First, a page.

Diagnostic Imaging


A 2018 meta analysis1 evaluating appropriateness of imaging confirmed previous findings that primary contact clinicians (e.g., general medical providers, physiotherapists and chiropractors) frequently overuse imaging in the management of low back pain and do not follow best evidence recommendations. The study also found that underuse may need to be addressed, again highlighting the need for improved approaches to promote appropriate imaging decisions.


Low Back Pain (LBP)

The most current evidence-based diagnostic imaging practice guidelines for chiropractors/primary care physicians do not recommend the routine use of imaging for patients seeking an evaluation of their LBP. A 2015 review2 was performed to assess the effectiveness of interventions aimed at reducing imaging rates and found:

  • Clinical decision support that involved a modified referral form allowing only 3 indications from guidelines for appropriate imaging reduced the imaging rate by 36.8%.
  • Targeted reminders involving educational messages that promoted appropriate imaging practices were sent with lumbar spine imaging reports to primary care doctors and reduced the rate by 22.5%.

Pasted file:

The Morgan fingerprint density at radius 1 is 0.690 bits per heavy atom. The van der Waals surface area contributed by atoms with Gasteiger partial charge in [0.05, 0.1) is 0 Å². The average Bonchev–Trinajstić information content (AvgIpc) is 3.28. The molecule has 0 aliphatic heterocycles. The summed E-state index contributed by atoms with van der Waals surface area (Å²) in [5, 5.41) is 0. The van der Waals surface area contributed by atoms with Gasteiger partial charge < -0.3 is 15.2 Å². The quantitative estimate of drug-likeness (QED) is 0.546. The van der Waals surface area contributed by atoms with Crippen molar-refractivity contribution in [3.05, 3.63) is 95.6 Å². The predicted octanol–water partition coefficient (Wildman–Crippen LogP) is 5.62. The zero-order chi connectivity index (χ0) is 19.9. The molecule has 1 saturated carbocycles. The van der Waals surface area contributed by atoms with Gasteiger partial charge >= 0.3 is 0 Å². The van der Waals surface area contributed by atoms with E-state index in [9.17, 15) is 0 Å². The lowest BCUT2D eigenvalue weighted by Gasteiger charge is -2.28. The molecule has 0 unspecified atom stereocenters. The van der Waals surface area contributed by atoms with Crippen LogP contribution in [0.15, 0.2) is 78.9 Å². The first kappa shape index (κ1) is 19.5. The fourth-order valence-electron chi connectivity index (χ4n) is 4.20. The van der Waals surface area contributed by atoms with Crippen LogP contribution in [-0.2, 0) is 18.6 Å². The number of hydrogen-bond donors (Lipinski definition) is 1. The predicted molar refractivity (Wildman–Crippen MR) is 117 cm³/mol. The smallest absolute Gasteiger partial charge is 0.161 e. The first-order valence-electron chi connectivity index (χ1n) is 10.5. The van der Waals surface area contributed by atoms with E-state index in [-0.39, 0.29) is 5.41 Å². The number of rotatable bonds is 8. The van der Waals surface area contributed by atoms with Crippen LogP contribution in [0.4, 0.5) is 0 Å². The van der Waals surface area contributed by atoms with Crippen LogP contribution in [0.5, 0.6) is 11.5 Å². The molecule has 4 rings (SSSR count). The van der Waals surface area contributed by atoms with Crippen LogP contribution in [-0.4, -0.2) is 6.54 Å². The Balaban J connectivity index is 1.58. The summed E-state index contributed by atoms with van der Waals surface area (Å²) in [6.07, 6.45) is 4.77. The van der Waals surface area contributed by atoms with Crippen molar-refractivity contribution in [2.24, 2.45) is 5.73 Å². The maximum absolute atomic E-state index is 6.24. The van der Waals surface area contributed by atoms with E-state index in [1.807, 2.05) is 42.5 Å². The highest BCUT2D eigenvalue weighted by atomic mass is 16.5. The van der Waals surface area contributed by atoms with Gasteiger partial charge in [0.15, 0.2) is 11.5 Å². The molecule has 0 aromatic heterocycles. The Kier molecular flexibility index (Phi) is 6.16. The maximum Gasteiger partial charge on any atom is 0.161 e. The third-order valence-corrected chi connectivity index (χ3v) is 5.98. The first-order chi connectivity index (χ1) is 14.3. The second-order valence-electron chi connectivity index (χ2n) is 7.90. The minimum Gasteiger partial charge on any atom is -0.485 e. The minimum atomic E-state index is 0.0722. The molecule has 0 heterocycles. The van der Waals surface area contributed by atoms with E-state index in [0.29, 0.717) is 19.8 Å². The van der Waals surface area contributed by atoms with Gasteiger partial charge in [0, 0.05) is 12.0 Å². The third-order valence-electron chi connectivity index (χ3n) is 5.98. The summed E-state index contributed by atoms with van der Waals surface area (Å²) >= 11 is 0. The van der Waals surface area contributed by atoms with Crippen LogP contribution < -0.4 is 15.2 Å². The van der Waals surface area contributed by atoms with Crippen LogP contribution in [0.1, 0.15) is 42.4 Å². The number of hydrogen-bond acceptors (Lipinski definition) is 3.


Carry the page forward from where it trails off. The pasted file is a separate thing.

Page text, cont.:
A systematic review and meta-analysis were conducted by a working group for the Danish Health Authority in 2018.3 Based on the evidence, the authors developed national clinical guidelines that aligned with recommendations from international guidelines. In patients with lumbar radiculopathy or recent onset LBP without indications of serious underlying conditions, routine imaging is not recommended and does not improve outcomes; in fact, the potential for harms (e.g., iatrogenic effects, overtreatment, and increased surgical rates) outweighs the potential for positive effects.

Adolescent Idiopathic Scoliosis4

For the diagnosis and management of curves, x-ray is the current gold standard for use limited to only the region of interest and in as few views as reasonably possible. During the treatment period, the number of films taken varies necessarily. Patients should not be radiographed more than 1x/year if there is no progression evident as increased radiography (ionizing radiation) has been associated with an increased risk of malignancy.


  1. Jenkins HJ, Downie AS, Maher CG, Moloney NA, Magnussen JS, Hancock MJ. Imaging for low back pain: is clinical use consistent with guidelines? A systematic review and meta-analysis. Spine J. 2018;18(12):2266-2277.
  2. Jenkins HJ, Hancock MJ, French SD, Maher CG, Engel RM, Magnussen JS. Effectiveness of interventions designed to reduce the use of imaging for low-back pain: A systematic review. CMAJ. 2015;187:401-408. FREE FULL TEXT
  3. Stochkendahl MJ, Kjaer P, Hartvigsen J, et al. National Clinical Guidelines for non-surgical treatment of patients with recent onset low back pain or lumbar radiculopathy. Eur Spine J. 2018;27(1):60-75.
  4. Ng S-Y, Bettany-Saltikov J. Imaging in the Diagnosis and Monitoring of Children with Idiopathic Scoliosis. Open Orthop J. 2017;11:1500-1520. FREE FULL TEXT